AUPE names activist to top post

EDMONTON - Faced with the "almighty task" of leading Alberta's largest civil service union through some of the toughest challenges it has faced in nearly two decades, Guy Smith will be officially sworn in today as the new president of the Alberta Union of Provincial Employees.

"The number of things we have to deal with is immense, but I'm excited," said Smith, a longtime union activist and counsellor at the Yellowhead Youth Centre in Edmonton.

"Although it's an almighty task, we have to be resolute in taking on the defence of our members who are being negatively affected by cuts.

"Basically, it's across the board; in health care, in education, in government services, in boards and agencies."

Smith, 47, won a clear victory in an election Friday at the union's annual convention, putting an end to Doug Knight's more than three-year term.

Knight was elected in a 2006 byelection after Dan MacLennan stepped down. Knight was reelected to a two-year term in October 2007.

AUPE spokesman David Climenhaga called Friday's the vote a clear victory for Smith, and an indication the membership "felt the time was right for a change."

Knight was a vocal critic of the planned bed closures at Alberta Hospital, a cause Smith says remains at the top of his lengthy to-do list.

"We've got to keep the momentum building, so that's a focus for us, but at the same time we have other issues."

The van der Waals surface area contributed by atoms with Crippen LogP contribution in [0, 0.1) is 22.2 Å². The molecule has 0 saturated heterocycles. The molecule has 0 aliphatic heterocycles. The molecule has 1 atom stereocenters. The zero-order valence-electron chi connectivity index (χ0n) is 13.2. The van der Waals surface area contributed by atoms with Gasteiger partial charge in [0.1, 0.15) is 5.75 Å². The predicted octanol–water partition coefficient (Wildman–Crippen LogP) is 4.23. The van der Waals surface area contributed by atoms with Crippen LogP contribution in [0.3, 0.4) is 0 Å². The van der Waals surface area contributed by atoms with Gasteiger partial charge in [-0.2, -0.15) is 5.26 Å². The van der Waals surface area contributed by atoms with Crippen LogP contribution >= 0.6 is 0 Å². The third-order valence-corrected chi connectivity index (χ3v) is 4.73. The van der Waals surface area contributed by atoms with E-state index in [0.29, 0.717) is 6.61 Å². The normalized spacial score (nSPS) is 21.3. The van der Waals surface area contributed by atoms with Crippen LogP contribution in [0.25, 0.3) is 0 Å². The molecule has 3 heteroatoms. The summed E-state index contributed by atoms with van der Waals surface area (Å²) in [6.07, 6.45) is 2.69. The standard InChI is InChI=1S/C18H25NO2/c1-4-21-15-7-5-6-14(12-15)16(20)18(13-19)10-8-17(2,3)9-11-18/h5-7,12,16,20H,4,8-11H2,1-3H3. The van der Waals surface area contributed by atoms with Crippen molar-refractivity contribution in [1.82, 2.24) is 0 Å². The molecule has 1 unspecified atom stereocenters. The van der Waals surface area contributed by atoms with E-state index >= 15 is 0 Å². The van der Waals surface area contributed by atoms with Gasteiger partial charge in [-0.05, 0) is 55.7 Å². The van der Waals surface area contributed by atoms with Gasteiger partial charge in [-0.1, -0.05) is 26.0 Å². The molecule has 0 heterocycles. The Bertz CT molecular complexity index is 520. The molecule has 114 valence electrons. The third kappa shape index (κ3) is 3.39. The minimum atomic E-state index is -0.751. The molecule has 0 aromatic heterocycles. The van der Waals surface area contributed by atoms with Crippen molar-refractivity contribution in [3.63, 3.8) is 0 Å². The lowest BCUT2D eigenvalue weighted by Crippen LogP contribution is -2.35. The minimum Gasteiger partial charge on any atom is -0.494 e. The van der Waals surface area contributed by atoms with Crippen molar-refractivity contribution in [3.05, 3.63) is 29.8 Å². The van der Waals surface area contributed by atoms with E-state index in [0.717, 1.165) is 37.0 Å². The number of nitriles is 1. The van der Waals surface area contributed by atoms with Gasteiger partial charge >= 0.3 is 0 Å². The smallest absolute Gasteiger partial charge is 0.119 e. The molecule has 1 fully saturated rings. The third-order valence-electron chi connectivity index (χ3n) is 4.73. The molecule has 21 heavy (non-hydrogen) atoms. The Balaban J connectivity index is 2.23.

Chief among them is Premier Ed Stelmach's Conservative government, which Smith contends appears intent on taking out the current economic crisis "on the backs of workers and public services."

The province has said it will ask teachers, nurses, doctors and other public sector workers to voluntarily accept a two-year wage freeze as part of its plan to control spending, a request the AUPE and other unions roundly rejected.

Smith said concern is growing among his members, who are coming to him in droves with stories about wage freezes, hiring freezes, cutbacks, rollbacks and contracting out.

AUPE represents more than 72,000 people --most of whom work in the public sector-- including the provincial government, health-care employers, and educational facilities.

"It feels like it did in the 1990s under Ralph Klein," said Smith.

"It was a terrible time, and those of us who went through it are not going to be fooled by government again."

Smith said he intends to be more visible and more active in his role as president--with the media and with union members. Among his goals is to visit more work sites across the province to mobilize workers at a grassroots level, one of his key election platforms

He said public sector workers have a role to play in the debate about the future of public services all Albertans rely on.

"When our members are losing jobs, Albertans are losing services, and we believe they will support our efforts to protect quality public services," said Smith.

The president of the Alberta Federation of Labour, said Smith is the right man for the job in these tough economic times.

"His election is significant, especially in the context of what's going on," said Gil McGowan, who represents 137,000 public and private sector workers from 27 unions.

"Given all the rumblings about budget cuts and wage rollbacks coming from premier Stelmach and his ministers, it's clear that all public sector workers and their unions are in for a difficult few years."

Edmonton Journal, Sat Oct 24 2009

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